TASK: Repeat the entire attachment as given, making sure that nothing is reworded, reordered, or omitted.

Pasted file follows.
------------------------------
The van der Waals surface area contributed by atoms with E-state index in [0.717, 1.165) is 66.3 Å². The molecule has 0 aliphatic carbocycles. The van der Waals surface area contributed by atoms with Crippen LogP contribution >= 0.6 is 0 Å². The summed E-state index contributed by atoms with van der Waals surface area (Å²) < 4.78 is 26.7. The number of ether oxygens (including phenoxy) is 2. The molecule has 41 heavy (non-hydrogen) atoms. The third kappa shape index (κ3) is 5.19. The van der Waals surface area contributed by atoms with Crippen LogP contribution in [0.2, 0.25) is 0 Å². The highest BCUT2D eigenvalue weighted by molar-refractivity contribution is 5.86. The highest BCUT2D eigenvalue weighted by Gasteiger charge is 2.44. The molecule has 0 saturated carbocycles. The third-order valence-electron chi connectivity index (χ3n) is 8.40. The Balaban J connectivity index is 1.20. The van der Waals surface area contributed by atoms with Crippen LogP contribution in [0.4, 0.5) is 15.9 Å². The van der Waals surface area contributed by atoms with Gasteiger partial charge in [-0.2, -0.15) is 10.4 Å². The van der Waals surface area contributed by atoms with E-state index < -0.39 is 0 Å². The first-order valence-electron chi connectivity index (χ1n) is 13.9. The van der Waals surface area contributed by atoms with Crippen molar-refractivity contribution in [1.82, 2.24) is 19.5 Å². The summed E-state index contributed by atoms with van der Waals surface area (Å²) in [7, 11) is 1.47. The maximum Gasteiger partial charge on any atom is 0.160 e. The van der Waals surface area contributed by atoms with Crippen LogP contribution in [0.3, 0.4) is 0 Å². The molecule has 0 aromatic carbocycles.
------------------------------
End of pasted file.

The van der Waals surface area contributed by atoms with E-state index in [0.717, 1.165) is 66.3 Å². The molecule has 0 aliphatic carbocycles. The van der Waals surface area contributed by atoms with Crippen LogP contribution >= 0.6 is 0 Å². The summed E-state index contributed by atoms with van der Waals surface area (Å²) < 4.78 is 26.7. The number of ether oxygens (including phenoxy) is 2. The molecule has 41 heavy (non-hydrogen) atoms. The third kappa shape index (κ3) is 5.19. The van der Waals surface area contributed by atoms with Crippen LogP contribution in [0.2, 0.25) is 0 Å². The highest BCUT2D eigenvalue weighted by molar-refractivity contribution is 5.86. The highest BCUT2D eigenvalue weighted by Gasteiger charge is 2.44. The molecule has 0 saturated carbocycles. The third-order valence-electron chi connectivity index (χ3n) is 8.40. The Balaban J connectivity index is 1.20. The van der Waals surface area contributed by atoms with Crippen LogP contribution in [0.4, 0.5) is 15.9 Å². The van der Waals surface area contributed by atoms with Gasteiger partial charge in [-0.2, -0.15) is 10.4 Å². The van der Waals surface area contributed by atoms with E-state index < -0.39 is 0 Å². The first-order valence-electron chi connectivity index (χ1n) is 13.9. The van der Waals surface area contributed by atoms with Crippen molar-refractivity contribution in [1.82, 2.24) is 19.5 Å². The summed E-state index contributed by atoms with van der Waals surface area (Å²) in [7, 11) is 1.47. The maximum Gasteiger partial charge on any atom is 0.160 e. The van der Waals surface area contributed by atoms with Crippen LogP contribution in [0.3, 0.4) is 0 Å². The molecule has 0 aromatic carbocycles.